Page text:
Have a backup plan for those 'disaster' dinners
Sunday, November 29, 2009
DEAR SARA: What do you do when dinner doesn't go as planned? We stick to a strict meal plan. However, we've run into problems with it sometimes when something goes wrong and it can't be fixed. For example, if the meat for the meatballs is bad and I don't know it until an hour before dinner, then I don't have a meal for that night. We're stuck getting fast food. What are your ways of fixing this issue? What have you done in place of your strict meal plan that allows you to keep the price under control?
-- Tisha, Canada
DEAR TISHA: I've ruined dinner a few times through the years. We always have something else that can be made quickly if something goes wrong. Even if it was a time when we were low on dinner ingredients, it's still easy to put together pancakes, eggs, spaghetti without meatballs, soup, sandwiches, etc. Instead of fast food, consider picking up a rotisserie chicken at your grocery store. You can make your side dishes at home.
DEAR SARA: I work for a campground. When my boss was hired, he did away with all the things that had been working for years and started doing activities that interested him and his wife. People just weren't interested in the things he wanted to do. So he stopped having any activities at all. People ask constantly about them, so in the three years I've been there, I've been trying to bring back some things on holiday weekends. My winter project is to come up with some fresh, fun ideas.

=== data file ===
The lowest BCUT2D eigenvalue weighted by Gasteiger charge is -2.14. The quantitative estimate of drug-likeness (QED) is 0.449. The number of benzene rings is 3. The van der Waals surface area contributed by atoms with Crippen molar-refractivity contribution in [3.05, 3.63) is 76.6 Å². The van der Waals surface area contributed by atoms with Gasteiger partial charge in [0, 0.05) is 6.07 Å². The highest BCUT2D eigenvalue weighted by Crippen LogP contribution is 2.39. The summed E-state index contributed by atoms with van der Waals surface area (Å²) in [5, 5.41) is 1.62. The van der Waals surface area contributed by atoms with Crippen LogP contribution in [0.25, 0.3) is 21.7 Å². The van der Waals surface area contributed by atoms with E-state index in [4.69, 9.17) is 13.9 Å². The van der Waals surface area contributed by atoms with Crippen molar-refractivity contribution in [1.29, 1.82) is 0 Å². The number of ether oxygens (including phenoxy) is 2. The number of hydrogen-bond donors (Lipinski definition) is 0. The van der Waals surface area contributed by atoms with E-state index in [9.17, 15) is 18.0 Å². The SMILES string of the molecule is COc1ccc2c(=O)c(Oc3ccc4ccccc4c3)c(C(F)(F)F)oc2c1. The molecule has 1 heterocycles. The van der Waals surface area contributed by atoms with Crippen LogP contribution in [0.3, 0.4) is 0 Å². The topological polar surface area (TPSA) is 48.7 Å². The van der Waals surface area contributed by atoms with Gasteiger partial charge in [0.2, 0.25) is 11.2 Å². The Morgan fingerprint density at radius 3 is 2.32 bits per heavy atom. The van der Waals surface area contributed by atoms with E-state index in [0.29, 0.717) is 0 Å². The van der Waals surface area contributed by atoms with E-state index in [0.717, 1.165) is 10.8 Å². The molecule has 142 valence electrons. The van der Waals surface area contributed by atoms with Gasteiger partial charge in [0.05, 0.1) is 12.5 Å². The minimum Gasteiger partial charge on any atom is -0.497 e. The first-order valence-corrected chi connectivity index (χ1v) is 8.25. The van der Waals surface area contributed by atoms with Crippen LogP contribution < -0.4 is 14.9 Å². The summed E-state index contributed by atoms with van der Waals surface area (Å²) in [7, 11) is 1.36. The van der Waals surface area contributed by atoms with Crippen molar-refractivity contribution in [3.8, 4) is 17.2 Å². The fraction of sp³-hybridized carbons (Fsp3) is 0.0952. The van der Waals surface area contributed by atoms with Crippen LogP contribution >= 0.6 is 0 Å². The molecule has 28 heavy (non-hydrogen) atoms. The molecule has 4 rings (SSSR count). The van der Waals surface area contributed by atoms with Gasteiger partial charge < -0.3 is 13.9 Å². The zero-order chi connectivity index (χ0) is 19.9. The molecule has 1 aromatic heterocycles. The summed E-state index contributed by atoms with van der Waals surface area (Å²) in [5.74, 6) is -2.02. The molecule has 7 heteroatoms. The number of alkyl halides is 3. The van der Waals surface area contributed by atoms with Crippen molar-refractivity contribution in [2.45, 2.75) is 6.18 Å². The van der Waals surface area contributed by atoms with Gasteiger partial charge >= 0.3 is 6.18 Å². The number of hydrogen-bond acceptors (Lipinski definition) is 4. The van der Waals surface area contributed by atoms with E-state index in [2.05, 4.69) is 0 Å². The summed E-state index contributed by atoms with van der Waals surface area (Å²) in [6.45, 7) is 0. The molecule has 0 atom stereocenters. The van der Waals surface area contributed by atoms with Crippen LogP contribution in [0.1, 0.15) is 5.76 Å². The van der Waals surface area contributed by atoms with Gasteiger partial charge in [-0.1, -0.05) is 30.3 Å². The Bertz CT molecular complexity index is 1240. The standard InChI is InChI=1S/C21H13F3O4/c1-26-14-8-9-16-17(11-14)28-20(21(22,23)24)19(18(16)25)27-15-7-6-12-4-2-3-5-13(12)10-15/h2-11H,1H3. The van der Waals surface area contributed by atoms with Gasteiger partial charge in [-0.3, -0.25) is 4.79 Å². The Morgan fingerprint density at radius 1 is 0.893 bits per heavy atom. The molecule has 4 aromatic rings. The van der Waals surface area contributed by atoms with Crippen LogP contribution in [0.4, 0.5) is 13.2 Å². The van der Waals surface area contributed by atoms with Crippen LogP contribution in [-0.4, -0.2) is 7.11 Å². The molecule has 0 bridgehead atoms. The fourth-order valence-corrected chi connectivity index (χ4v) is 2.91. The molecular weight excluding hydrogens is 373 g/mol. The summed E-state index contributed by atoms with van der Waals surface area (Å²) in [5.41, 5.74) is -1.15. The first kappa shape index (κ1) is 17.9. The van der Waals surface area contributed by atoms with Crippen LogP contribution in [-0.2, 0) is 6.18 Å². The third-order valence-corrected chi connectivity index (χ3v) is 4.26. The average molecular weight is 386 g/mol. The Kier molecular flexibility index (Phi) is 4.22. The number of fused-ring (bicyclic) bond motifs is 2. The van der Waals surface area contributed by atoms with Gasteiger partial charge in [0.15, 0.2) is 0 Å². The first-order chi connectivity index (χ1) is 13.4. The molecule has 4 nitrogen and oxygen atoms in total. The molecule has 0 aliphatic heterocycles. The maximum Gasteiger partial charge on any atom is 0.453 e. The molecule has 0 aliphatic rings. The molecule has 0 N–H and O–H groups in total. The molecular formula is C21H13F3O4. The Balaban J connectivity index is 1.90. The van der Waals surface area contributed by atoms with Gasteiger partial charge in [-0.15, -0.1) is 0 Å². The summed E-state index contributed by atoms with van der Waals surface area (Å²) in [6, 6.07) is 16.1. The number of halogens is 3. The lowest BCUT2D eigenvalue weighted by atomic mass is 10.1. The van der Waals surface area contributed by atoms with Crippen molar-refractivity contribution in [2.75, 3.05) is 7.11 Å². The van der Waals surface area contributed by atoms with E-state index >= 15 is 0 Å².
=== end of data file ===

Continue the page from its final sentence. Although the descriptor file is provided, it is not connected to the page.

Here are my problems:
n No budget. My boss will donate prizes at times -- things such as pool passes, etc. -- but there is no money for supplies, etc. All of that comes out of my pocket, and sometimes my co-worker will pitch in some money. I need a lot of ideas.
n My boss is a fuddy-duddy, and will turn down anything that sounds like fun. So I need a lot of options to throw at him.
n I need things that we can do from my office. With only two of us on duty at a time, we cannot leave the office to go out and do things with people. So they need to be options that work without us or things we can do from the office. I need things for children to do, as well as some family things.
-- Sherri, West Virginia
DEAR SHERRI: A scavenger or treasure hunt would be fun. You can plan a cooking contest (soup or chili come to mind); potluck or progressive dinner; holiday decorating contest; karaoke or singalongs; bingo or game nights; pet parade; a fashion contest, such as pajama catwalk or crazy hat; murder-mystery games; movie night; craft night; handmade/homemade gift exchange; talent show; swap meet; or clean up the campground.
Sara Noel is the owner of Frugal Village (www.frugalvillage.com), a Web site that offers practical, money-saving strategies for everyday living. To send tips, comments or questions, write to Sara Noel, c/o United Media, 200 Madison Ave., 4th Floor, New York, NY 10016, or e-mail firstname.lastname@example.org.<I>